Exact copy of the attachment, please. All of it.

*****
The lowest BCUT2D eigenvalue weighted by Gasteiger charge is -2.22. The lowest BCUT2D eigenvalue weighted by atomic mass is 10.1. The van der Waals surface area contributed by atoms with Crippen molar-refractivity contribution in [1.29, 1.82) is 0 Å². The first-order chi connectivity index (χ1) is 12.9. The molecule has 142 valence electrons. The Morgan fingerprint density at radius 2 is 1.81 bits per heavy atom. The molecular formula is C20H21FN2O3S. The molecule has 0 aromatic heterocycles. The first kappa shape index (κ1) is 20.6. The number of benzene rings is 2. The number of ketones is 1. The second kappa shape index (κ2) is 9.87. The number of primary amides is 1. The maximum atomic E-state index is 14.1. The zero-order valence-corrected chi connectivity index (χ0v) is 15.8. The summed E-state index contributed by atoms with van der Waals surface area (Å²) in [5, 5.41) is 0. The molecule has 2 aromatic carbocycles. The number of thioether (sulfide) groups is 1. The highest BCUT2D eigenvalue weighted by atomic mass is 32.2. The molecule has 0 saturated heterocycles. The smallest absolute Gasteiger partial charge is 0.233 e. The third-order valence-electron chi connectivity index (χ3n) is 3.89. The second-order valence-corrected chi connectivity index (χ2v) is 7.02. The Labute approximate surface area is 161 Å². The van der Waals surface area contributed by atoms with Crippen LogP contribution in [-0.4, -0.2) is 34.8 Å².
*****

The lowest BCUT2D eigenvalue weighted by Gasteiger charge is -2.22. The lowest BCUT2D eigenvalue weighted by atomic mass is 10.1. The van der Waals surface area contributed by atoms with Crippen molar-refractivity contribution in [1.29, 1.82) is 0 Å². The first-order chi connectivity index (χ1) is 12.9. The molecule has 142 valence electrons. The Morgan fingerprint density at radius 2 is 1.81 bits per heavy atom. The molecular formula is C20H21FN2O3S. The molecule has 0 aromatic heterocycles. The first kappa shape index (κ1) is 20.6. The number of benzene rings is 2. The number of ketones is 1. The second kappa shape index (κ2) is 9.87. The number of primary amides is 1. The maximum atomic E-state index is 14.1. The zero-order valence-corrected chi connectivity index (χ0v) is 15.8. The summed E-state index contributed by atoms with van der Waals surface area (Å²) in [5, 5.41) is 0. The molecule has 2 aromatic carbocycles. The number of thioether (sulfide) groups is 1. The highest BCUT2D eigenvalue weighted by atomic mass is 32.2. The molecule has 0 saturated heterocycles. The smallest absolute Gasteiger partial charge is 0.233 e. The third-order valence-electron chi connectivity index (χ3n) is 3.89. The second-order valence-corrected chi connectivity index (χ2v) is 7.02. The Labute approximate surface area is 161 Å². The van der Waals surface area contributed by atoms with Crippen LogP contribution in [-0.4, -0.2) is 34.8 Å².